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Do I need Yoga Therapy or a Yoga Class?

Although yoga as a practice is therapeutic, there are significant differences between a yoga teacher and a yoga therapist and between a yoga class and a yoga therapy session.

The Yoga Class

Yoga classes vary according to the tradition, the experience of the teacher and needs of the group. Generally, it’s a one size fits all approach and may have a focus on prenatal, vinyasa or yin. Some classes have a therapeutic focus and require the teacher to have specialized training in this area, and the intention in these types of classes is to teach these students how to practice yoga while respecting their health conditions.

The Yoga Class provides tools for self-development and ultimately spiritual awareness. However the general public think of Yoga as a series of exercises. Those who practice Yoga arrive at understanding it’s so much more than exercise and begin to explore its other aspects, such as pranayama or meditation.

Yoga classes can also be private where the teacher focuses on teaching yoga to the individual. There is usually a focus on correcting and modifying postures and breathing, although teachers are limited to their skill set from teacher training and supplemental education. Some teachers prefer working privately and therapeutically with students and go on to become a Yoga Therapist with an additional 1000 hours of training, mentoring and clinical hours.

The Yoga Therapy Session

Rather than focusing on teaching yoga or a health condition,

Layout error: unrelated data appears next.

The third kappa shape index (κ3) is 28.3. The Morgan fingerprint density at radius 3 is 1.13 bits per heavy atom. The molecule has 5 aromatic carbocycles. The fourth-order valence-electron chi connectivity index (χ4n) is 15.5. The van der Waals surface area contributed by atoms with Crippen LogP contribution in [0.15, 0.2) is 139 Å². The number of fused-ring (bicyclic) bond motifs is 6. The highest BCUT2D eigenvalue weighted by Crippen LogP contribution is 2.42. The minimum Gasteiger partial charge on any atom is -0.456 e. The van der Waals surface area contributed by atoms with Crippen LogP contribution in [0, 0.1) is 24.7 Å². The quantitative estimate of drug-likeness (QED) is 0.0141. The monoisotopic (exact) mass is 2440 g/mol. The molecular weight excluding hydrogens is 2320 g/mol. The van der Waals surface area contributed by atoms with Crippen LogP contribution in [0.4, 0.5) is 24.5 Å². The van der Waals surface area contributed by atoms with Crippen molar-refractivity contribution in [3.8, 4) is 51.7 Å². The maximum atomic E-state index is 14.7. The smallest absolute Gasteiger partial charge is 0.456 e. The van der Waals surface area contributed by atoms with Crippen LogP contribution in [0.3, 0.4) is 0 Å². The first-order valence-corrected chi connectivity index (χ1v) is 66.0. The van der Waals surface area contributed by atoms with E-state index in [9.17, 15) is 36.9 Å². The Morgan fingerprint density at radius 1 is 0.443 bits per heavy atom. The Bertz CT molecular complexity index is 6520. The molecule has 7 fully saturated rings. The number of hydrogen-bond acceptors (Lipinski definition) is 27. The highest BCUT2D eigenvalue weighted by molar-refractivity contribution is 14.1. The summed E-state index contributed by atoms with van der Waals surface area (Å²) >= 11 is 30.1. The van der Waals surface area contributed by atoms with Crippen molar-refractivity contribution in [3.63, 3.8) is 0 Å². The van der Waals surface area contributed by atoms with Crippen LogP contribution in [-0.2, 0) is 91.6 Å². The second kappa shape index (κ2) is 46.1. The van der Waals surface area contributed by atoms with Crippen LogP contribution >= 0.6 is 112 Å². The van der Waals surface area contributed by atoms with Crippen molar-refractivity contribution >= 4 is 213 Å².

yoga therapists fundamentally focus on their clients needs.

Yoga Therapists have been in a personal practice for many years and have embodied transformation processes. They have additional qualifications, specialised skills and knowledge in the application of Yoga within a therapeutic setting. A Yoga Therapist draws from the principles of Yoga and the full range of Yoga practices, bio-medical knowledge and assessment skills to establish a professional relationship with clients.

The Yoga Therapists aim is to support the whole person through their challenges within a therapeutic relationship. Therapists look for ways to reduce their clients suffering, manage symptoms, adopt lifestyle changes and ultimately support the clients self-healing capacity. The obvious magical ingredient in Yoga Therapy is;

how the client learns to actively engage and trust in their own healing capacity.

There is usually a 3 part process where the therapeutic relationship can develop and includes an initial assessment involving questioning, counseling, movement, appropriate touching and observing. Therapist’s then set appropriate goals, develop and practice a personal yoga program that is reviewed and finely-tuned together. The therapist will recommend regular follow-up reviews depending on clients’ needs and whether their goals have been achieved.

Whilst Yoga Therapy is based on the traditions of Yoga it is also an evidence-based practice which also draws on the skills and knowledge of modern medicine.

Yoga therapy classes are taught by Yoga Therapists where students have been through some assessment process and have a similar focus to everyone else in the class, for example; yoga for depression.

Clearly there are distinct differences between a yoga class, therapeutic yoga and yoga therapy. As yoga becomes a popular choice for many and medical practitioners begin to refer their patients to yoga, it’s important that we as a community become clear about the differences.

Kendra is offering a Self Care Yoga Therapy Package that includes 3 one hour face to face sessions and a take home printed yoga ritual.

Got a question about Yoga Therapy? Please post your question below or Call Kendra on 0417423804

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